VI.A.10. Subparts N and O - Training Program and Crewmember


Subpart N, Training. As the discussion earlier in this preamble

points out, the issue of training has been the subject of separate

rulemaking. However, several comments were received on training


Comments: AIA states that Notice 95-5 is virtually silent on

training; however, this is an important part of the total picture.

AIA states that the separate initiative on training should be reviewed

in conjunction with this NPRM.

Raytheon echoes AIA's comments on training, and adds that

successful implementation of the training actions would be expected to

have a dramatic impact on future accident statistics. Training should

be the principal focus for safety improvement together with future

programs for safety system monitoring. Raytheon also states that

while NPRM 95-5 was not intended to cover training, Notice 95-5

probably would not have been proposed if training were more effective.

Air Vegas comments that all additional flight training would

have to be done in the aircraft because there is no Beech 99 simulator

in existence. This would increase the hours for initial and

transition training and nearly double training costs.

Fairchild Aircraft says that, under §§ 121.424 and 121.427 as

well as part 121 Appendix E, windshear training must be performed in a

simulator and that such simulators are not likely to be available to

many commuter airline operators. This commenter adds that there is no

evidence that the part 135 windshear program is inadequate.

Fairchild Aircraft recommends that §§ 121.424 and 121.427, as

well as Appendix E, be amended to provide relief from windshear

simulator training for certificate holders of turbopropeller airplanes

with 30 or fewer passenger seats. An individual commenter recommends

that low-altitude windshear training be made a part of both ground and

flight (simulator) training under part 135. This commenter says that,

currently, commuter aircraft are not equipped to receive advance

warning of low-level windshear and that training would help pilots to

better deal with such occurrences. ALPA proposes that § 121.400(b) be

amended by adding a group specific to propeller-driven aircraft with a

seating capacity between 10 and 30 seats. This will ensure that

personnel, particularly dispatchers and meteorologists, understand and

appreciate the working environment of these aircraft, including the

facilities and capabilities associated with weather, airports,

maintenance, and logistics, etc.

An individual commenter supports increased commuter training for

several reasons: Most accidents are related to human (not equipment)

error, there is a need for more simulator training among commuters,

and part 135 aircrews must deal with a high number of regional

landings and takeoffs as well as varied weather conditions.

Jetstream Aircraft Limited and American Eagle support the

proposed rulemaking to strengthen part 135 crewmember training.

FAA Response: The comments on appropriate training requirements,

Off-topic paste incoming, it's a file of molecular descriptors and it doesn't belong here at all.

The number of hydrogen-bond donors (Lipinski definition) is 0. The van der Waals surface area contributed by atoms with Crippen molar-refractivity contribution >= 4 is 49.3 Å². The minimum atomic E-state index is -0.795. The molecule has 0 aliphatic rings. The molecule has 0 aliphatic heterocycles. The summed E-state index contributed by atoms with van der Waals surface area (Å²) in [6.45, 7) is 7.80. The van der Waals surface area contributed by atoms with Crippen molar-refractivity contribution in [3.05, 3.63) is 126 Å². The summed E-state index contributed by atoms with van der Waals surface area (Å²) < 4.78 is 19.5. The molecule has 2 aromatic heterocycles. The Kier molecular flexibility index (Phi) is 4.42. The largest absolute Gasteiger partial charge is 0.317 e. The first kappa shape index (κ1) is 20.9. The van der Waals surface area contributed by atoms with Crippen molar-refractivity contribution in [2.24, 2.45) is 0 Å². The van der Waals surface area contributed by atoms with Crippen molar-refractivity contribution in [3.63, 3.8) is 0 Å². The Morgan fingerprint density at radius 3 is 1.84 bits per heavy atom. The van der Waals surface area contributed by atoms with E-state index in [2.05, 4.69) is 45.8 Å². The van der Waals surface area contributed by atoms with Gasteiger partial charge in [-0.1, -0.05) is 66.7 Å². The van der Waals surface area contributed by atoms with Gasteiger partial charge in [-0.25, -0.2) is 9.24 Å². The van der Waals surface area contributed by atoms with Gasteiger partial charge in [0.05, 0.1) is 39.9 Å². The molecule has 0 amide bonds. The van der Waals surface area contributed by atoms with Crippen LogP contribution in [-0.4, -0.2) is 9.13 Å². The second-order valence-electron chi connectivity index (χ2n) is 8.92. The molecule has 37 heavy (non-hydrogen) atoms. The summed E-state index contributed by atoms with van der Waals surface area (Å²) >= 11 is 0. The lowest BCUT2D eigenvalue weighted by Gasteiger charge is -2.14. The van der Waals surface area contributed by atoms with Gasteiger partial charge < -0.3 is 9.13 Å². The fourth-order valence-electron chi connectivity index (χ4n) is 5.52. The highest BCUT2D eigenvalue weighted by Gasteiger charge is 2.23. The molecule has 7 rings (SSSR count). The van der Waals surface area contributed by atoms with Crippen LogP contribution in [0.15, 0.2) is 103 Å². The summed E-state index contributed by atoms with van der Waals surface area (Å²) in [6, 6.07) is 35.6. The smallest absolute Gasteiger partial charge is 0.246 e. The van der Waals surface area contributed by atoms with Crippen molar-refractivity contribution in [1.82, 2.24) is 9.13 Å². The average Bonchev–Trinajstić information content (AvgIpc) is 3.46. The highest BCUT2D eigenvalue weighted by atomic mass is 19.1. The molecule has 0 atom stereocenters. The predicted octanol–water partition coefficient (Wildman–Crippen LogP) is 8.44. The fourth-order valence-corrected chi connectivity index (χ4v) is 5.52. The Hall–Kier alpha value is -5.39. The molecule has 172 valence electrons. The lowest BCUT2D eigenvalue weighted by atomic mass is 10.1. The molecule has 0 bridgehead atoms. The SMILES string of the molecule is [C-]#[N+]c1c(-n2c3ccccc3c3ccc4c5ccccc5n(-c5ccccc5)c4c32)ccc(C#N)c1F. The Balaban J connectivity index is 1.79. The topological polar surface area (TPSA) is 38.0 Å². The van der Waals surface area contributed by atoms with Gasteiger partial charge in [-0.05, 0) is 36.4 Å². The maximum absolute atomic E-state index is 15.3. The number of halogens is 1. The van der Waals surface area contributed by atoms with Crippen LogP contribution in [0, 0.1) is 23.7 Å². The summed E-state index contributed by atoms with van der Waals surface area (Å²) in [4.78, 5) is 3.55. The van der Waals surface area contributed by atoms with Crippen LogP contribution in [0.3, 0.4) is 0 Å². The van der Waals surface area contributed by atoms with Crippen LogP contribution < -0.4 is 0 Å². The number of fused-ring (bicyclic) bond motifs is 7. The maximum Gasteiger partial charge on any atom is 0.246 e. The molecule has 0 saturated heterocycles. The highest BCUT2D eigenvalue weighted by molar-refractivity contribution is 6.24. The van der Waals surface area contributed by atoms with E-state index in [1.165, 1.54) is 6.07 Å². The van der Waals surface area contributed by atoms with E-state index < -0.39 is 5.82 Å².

while generally supportive of the FAA's goals in this rulemaking, are

actually more relevant to the separate rulemaking addressed in Section

III.E, Related FAA Action. The windshear simulator training

requirements only affect turbine powered airplanes (turbojets) on

which windshear equipment is required by § 121.358.

Subpart O, Crewmember Qualifications. Because of the separate

rulemaking previously discussed, the FAA did not propose any changes

to subpart O except for the removal of an obsolete section (§

121.435). Nonetheless, a number of comments were received.

Comments: RAA, ASA, Gulfstream, United Express, Big Sky

Airlines, and an individual oppose the requirement that currently

qualified first officers performing the duties of second in command

obtain initial operating experience (IOE) under § 121.434. However,

these commenters do support an IOE requirement for newly designated

first officers and new hires. United Express recommends that air

carrier proving runs be used for operations evaluation and that if,

during the proving runs, an airline does not meet performance

criteria, operations should terminate until a satisfactory fix is


American Eagle supports IOE requirements for all first officers

and believes that the additional costs associated with such a

requirement are worth it to ensure that these pilots are fully


RAA, ASA, and Gulfstream believe that a basis and criteria for

"grandfathering" these current and qualified seconds in command can be

the training records of each of these airmen as well as the flight

records documenting their experience as first officers.

An individual commenter says that a precedent for grandfathering

these pilots is the "N & O" exemptions held by certain 135 certificate

holders which allows training under part 121 but does not require

repetition of unique part 121 IOE for crews which have been conducting

scheduled operations under part 135.

Fairchild Aviation recommends that § 121.437(a) be amended to

recognize the fact that not all 10-19 passenger airplanes are large

airplanes. This commenter says that this section should be changed to

read, "...and, if required, an appropriate type rating for that


FAA Response: The comments on appropriate crewmember

qualification requirements are actually more relevant to the separate

rulemakings addressed in Section III.E, Recent FAA Actions. The

concerns raised by these commenters have been considered in those

rulemaking actions.